The younger members play a role, too. Parents need to look to have toddlers assigned a job. Older siblings should pitch in more, with permanently assigned duties and responsibilities to earn and or maintain their privileges. When every family member contributes as a team, then sharing duties helps to teach independent skills, critical thinking and increase family bonding. Sharing the load also aids in improving children’s social skills though the rigors of communication, which is increasingly required as they mature.

Added bonus: Family teams also allow children time to bond with other essential caregivers and changes gender-biased assumptions of home and childrearing responsibilities.


Parental GUILT

Parents, embrace your humanness and let go of self-judgement! Many parents in the survey echoed frustration with work productivity and dissatisfaction with attending to their children’s needs. Families and individuals have to confront gender bias in what is expected from mothers and fathers. In 2020, the continuing burdens of caring for children, sick relatives, cleaning and managing the household, and keeping their family fed fell disproportionally on women who are already falling behind.

Researcher Brené Brown spoke to the Johnson family before the quarantine, and it’s important to consider her work in understanding the difference between shame and guilt. Several Johnson parents have commented about feeling guilty for asking for extended leave; availability for their kids and their schooling; work availability; “burdening” co-workers; and quality of work output. Making matters more difficult, the classic work/life balance guilt has been amplified a million-fold due to the pandemic.

No person succeeds trying to be everything to everyone, especially during such an unprecedented life event. Parents should apply self-compassion liberally and decrease self-judgement to improve coping with stress and anxiety. Those who are able to manage their own unreasonable expectations, bias and self-shaming thoughts tend to see improvement in stress levels in the home. By doing this, telework will be able to be a viable option for parents in the long term.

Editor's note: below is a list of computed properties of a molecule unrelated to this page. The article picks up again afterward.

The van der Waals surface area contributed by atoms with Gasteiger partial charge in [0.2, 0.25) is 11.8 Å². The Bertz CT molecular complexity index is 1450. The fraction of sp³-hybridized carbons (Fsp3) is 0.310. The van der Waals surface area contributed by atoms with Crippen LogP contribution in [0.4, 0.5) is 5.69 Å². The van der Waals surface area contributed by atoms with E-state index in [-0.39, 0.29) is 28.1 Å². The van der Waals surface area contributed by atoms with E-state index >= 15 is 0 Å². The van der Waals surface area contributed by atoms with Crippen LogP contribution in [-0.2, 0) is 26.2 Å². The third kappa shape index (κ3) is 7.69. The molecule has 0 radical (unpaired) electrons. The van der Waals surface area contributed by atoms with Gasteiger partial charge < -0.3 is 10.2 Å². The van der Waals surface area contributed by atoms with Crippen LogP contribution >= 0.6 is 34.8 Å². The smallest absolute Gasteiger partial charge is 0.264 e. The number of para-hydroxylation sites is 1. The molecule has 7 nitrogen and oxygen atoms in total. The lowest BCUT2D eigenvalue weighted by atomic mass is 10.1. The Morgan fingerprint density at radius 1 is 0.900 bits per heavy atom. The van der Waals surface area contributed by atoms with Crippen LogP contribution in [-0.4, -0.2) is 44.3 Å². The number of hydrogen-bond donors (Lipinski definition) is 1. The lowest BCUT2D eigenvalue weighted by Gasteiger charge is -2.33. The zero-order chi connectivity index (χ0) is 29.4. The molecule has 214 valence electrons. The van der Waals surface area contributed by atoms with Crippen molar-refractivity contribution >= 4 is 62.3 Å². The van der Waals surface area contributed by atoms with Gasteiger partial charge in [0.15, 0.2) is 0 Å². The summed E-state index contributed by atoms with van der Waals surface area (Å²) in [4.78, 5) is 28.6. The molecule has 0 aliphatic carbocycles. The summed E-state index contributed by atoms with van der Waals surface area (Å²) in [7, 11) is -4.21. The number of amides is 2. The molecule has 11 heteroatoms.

Summertime, i.e., What Now?

Parent workers need to be highly and frequently communicative and direct with their supervisors or managers — plus honest. In addition to desiginating a workspace, giving yourself grace, taking breaks and checking in with colleagues, make sure you also prioritize (or deprioritize) work, keep co-workers updated on work schedules and caregiving responsibilities and commit to those boundaries. 

On the flip side, leaders will find it helpful for their employees if they acknowledge parental guilt and struggles. Empower employees to use leave available and decrease the amount of mandatory meetings. Begin the conversations surrounding return to on-site work considerations, as well as potential summer constraints, to understand and prepare for workers who will need to WFH longer. Parent workers, meanwhile, have expressed the value of metrics that are useful in supporting flexible work schedules.

According to a recent articleby the Society for Human Resource Management: “It is best for managers to clarify priorities, while empathizing with the challenges of the current crisis, and then give their people the flexibility to determine when and how to achieve those goals based on their particular jobs and personal responsibilities.”

Other helpful articles to add to your reading list (click to read):

         Melinda Gates on need for caregiving priority

         NYT article on essential worker parenting burnout

         Mindr white paper

For more resources and toolkits to keep your kids engaged (and maybe get a few things done in the meantime), see NASA at Home, the JSC Employee Assistance Program SharePoint site and JSC Parenting group on Teams.